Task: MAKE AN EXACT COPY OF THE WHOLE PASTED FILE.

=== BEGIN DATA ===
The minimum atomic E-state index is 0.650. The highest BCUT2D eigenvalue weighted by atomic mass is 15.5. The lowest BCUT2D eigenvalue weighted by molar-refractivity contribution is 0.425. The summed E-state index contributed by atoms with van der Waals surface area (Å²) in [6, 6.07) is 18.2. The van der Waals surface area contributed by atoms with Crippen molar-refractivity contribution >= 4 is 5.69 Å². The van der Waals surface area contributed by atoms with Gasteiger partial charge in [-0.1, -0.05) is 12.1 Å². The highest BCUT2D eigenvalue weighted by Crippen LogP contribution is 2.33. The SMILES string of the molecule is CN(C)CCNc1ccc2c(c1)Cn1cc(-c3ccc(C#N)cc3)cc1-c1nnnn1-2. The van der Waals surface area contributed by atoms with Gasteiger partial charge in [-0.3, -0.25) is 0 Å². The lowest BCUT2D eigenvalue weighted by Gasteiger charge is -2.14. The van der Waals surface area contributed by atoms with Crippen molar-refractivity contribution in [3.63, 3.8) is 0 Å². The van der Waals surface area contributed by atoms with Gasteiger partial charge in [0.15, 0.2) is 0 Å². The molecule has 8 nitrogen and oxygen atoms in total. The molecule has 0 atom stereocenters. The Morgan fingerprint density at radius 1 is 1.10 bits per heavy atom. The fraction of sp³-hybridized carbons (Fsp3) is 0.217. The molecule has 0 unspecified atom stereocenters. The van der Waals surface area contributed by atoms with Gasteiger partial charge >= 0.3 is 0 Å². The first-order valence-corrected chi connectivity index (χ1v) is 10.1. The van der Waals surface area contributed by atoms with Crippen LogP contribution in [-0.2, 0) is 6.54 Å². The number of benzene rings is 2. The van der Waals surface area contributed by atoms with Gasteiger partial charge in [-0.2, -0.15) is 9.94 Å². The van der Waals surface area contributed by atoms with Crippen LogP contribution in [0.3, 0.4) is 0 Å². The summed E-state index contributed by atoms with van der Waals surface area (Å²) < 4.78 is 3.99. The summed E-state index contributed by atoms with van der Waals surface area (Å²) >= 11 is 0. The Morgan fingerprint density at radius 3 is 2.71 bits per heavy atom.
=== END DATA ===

The minimum atomic E-state index is 0.650. The highest BCUT2D eigenvalue weighted by atomic mass is 15.5. The lowest BCUT2D eigenvalue weighted by molar-refractivity contribution is 0.425. The summed E-state index contributed by atoms with van der Waals surface area (Å²) in [6, 6.07) is 18.2. The van der Waals surface area contributed by atoms with Crippen molar-refractivity contribution >= 4 is 5.69 Å². The van der Waals surface area contributed by atoms with Gasteiger partial charge in [-0.1, -0.05) is 12.1 Å². The highest BCUT2D eigenvalue weighted by Crippen LogP contribution is 2.33. The SMILES string of the molecule is CN(C)CCNc1ccc2c(c1)Cn1cc(-c3ccc(C#N)cc3)cc1-c1nnnn1-2. The van der Waals surface area contributed by atoms with Gasteiger partial charge in [-0.3, -0.25) is 0 Å². The lowest BCUT2D eigenvalue weighted by Gasteiger charge is -2.14. The van der Waals surface area contributed by atoms with Crippen molar-refractivity contribution in [3.63, 3.8) is 0 Å². The van der Waals surface area contributed by atoms with Gasteiger partial charge in [0.15, 0.2) is 0 Å². The molecule has 8 nitrogen and oxygen atoms in total. The molecule has 0 atom stereocenters. The Morgan fingerprint density at radius 1 is 1.10 bits per heavy atom. The fraction of sp³-hybridized carbons (Fsp3) is 0.217. The molecule has 0 unspecified atom stereocenters. The van der Waals surface area contributed by atoms with Gasteiger partial charge >= 0.3 is 0 Å². The first-order valence-corrected chi connectivity index (χ1v) is 10.1. The van der Waals surface area contributed by atoms with Crippen LogP contribution in [-0.2, 0) is 6.54 Å². The number of benzene rings is 2. The van der Waals surface area contributed by atoms with Gasteiger partial charge in [-0.2, -0.15) is 9.94 Å². The van der Waals surface area contributed by atoms with Crippen LogP contribution in [0.3, 0.4) is 0 Å². The summed E-state index contributed by atoms with van der Waals surface area (Å²) < 4.78 is 3.99. The summed E-state index contributed by atoms with van der Waals surface area (Å²) >= 11 is 0. The Morgan fingerprint density at radius 3 is 2.71 bits per heavy atom.